Lisbeth Bonde, A Short History of AICA Denmark, from 1949 to the Present
In September 1988 the former International President, Bélgica Rodríguez, appealed to the members: ’AICA is not the Paris office nor the Executive Committee: it’s the gathering together of all the national sections. It’s a great family which should work as a team to carry forward our plans and programmes. It’s the activities of the national sections which make up the activities of AICA.’ On the following pages you may read a short story of the development of the Danish section and its inseperable connection with the parent body in Paris.
In 2004 the honorary member of AICA Denmark, Gertrud Købke Sutton and Mrs. Charlotte Christensen took the initiative of gathering togetheer the archive of this national section and having it recorded and preserved by the Royal Danish Library. 27 boxes are now kept in this library, covering AICA Denmark’s history from 1949 down to 2004.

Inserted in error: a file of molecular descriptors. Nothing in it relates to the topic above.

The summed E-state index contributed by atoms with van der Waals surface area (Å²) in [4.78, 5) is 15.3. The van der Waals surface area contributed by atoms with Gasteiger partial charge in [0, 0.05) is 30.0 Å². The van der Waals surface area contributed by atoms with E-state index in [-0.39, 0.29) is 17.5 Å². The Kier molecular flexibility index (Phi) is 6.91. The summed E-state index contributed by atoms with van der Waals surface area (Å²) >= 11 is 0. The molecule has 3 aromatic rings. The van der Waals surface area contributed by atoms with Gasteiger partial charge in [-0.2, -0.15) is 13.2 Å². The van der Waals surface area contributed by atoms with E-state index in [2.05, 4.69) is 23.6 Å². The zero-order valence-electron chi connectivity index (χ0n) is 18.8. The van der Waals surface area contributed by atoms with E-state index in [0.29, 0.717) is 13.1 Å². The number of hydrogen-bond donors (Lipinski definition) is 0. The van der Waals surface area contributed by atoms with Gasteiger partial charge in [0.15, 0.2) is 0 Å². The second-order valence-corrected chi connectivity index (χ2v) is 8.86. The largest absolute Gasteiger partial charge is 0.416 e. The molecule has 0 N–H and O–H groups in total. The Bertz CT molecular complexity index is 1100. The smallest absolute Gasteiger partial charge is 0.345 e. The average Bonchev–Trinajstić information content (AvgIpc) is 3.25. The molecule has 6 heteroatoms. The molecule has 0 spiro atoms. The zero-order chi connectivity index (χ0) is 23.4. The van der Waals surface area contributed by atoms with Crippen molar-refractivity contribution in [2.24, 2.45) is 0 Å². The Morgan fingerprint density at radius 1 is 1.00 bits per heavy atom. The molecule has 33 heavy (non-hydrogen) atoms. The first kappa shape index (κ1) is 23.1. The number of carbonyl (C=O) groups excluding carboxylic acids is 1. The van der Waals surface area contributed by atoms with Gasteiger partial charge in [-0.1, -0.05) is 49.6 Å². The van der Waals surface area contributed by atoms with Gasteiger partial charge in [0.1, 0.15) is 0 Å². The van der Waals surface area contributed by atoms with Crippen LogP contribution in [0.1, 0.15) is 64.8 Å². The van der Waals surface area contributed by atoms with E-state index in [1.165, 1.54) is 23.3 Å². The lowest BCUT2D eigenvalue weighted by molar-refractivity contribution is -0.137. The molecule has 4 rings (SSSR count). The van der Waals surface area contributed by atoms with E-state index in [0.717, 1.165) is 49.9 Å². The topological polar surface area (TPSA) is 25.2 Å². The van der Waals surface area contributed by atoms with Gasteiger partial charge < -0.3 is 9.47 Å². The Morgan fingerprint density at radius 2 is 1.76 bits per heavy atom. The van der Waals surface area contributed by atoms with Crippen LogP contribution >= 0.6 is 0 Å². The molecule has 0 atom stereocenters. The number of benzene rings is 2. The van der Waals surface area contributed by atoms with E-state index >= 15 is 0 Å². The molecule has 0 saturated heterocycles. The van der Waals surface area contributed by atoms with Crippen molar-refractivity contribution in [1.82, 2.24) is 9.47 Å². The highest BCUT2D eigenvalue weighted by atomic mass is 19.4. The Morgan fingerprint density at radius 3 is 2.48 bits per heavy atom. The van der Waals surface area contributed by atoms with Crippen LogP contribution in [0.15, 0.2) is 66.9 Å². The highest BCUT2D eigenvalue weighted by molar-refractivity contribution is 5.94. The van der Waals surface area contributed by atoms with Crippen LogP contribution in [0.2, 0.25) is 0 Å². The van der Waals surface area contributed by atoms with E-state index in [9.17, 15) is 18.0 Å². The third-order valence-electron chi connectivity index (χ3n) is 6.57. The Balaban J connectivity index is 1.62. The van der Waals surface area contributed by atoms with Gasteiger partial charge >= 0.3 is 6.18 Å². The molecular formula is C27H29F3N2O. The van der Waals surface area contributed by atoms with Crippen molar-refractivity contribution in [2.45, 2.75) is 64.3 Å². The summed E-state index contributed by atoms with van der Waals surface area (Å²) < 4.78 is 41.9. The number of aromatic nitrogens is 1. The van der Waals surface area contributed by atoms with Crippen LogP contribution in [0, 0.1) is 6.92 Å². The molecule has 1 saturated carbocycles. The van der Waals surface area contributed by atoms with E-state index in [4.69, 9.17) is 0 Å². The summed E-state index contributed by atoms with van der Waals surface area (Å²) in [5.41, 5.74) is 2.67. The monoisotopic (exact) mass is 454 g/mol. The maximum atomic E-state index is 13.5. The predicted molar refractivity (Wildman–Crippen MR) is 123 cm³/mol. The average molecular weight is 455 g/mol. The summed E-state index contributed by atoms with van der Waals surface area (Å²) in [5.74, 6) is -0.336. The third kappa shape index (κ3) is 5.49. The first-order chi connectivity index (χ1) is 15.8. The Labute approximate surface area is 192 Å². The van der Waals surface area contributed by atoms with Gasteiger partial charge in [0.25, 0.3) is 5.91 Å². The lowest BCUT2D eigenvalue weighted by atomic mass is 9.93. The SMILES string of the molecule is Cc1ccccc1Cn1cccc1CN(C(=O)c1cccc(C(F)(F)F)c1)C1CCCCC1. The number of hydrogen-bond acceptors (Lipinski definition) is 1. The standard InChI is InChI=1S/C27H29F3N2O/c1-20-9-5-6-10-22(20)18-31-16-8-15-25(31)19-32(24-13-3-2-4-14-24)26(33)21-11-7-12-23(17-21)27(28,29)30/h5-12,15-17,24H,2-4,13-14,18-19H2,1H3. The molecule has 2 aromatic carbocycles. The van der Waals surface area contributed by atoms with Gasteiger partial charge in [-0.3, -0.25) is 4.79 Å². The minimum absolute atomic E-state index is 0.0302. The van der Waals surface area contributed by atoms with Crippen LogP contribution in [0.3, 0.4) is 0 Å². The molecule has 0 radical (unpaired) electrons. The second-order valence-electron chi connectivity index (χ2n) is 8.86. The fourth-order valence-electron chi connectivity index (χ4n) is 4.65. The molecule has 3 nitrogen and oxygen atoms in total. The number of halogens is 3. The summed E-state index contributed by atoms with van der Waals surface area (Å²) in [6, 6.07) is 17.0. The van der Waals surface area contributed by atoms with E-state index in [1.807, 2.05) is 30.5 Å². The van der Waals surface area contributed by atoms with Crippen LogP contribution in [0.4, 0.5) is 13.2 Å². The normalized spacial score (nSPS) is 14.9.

On opening the first box, one’s first sensation is one of awe: a tiny brown book with the title, Déclaration Universelle des Droits de l’Homme appears on top of the stack of documents. This little book was published on 28 September 1949 by UNESCO, in the hope of creating a better, more just, and peaceful world after the atrocities of the Second World War – including the Holocaust. The thirty articles in this declaration are followed by a short description of the famous exhibition, The Human Rights Exhibition Project, which was shown in the Musée Galliéra, in Paris and then toured fifty member states of UNESCO in replica, in order ‘to help carry the human rights message in visual form to the people of many countries’ (Jaime Torres Bodet, Director-General).